Translated literally, Toko 床 means floor and Ma 間 mean space.
Originally intended as a spiritual space in a house, a Tokonoma would provide somewhere for a Buddhist scroll to be exhibited on a wall. Placed in front of it would be an incense burner, a candle holder and a flower vase on a raised wooden slab.
A Tokonoma became the focal point in the reception rooms of samurai and people of nobility; for them, it came to be a place where they could display objects that symbolized their power in society.
Around the same time that the Tokonoma was becoming more widespread in Japanese houses, tea ceremonies were rising in popularity. The Tokonoma was inevitable space for the tea ceremonies and the host would display a calligraphic scroll on the wall to represent a theme and a flower arrangement.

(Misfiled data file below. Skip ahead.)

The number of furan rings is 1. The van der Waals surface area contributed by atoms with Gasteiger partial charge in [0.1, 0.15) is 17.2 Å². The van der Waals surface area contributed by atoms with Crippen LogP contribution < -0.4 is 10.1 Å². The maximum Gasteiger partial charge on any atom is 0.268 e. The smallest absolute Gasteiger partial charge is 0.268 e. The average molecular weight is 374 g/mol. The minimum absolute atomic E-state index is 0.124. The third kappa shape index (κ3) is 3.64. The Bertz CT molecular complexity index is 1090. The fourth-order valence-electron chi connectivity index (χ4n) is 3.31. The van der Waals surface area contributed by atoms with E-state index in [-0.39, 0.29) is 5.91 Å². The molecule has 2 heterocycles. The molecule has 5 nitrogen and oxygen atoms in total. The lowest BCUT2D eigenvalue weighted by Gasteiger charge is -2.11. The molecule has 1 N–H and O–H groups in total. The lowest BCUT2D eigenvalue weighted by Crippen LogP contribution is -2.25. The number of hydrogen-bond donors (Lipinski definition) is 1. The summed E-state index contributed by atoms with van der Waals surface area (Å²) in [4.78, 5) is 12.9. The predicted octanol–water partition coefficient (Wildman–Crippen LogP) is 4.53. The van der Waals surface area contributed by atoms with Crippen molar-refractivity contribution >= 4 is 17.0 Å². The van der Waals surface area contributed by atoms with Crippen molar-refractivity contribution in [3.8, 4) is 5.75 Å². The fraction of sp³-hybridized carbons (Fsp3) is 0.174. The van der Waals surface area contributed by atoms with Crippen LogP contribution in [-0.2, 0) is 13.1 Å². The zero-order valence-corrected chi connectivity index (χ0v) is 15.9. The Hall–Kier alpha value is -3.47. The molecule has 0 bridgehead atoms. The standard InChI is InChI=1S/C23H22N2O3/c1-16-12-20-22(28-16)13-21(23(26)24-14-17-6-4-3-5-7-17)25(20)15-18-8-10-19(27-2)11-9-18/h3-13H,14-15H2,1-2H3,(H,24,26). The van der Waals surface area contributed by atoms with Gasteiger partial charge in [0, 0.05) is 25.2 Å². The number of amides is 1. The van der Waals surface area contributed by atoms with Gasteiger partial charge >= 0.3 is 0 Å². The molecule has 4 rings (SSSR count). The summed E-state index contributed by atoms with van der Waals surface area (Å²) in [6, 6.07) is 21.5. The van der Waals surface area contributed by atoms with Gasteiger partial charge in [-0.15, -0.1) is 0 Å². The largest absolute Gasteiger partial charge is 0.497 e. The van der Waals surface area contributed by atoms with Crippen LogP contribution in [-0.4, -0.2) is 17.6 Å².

Sadly, the Tokonoma is disappearing from Japanese houses. I would like us to appreciate our wonderful rich culture in Japan and find a way to marry it into our modern way of living.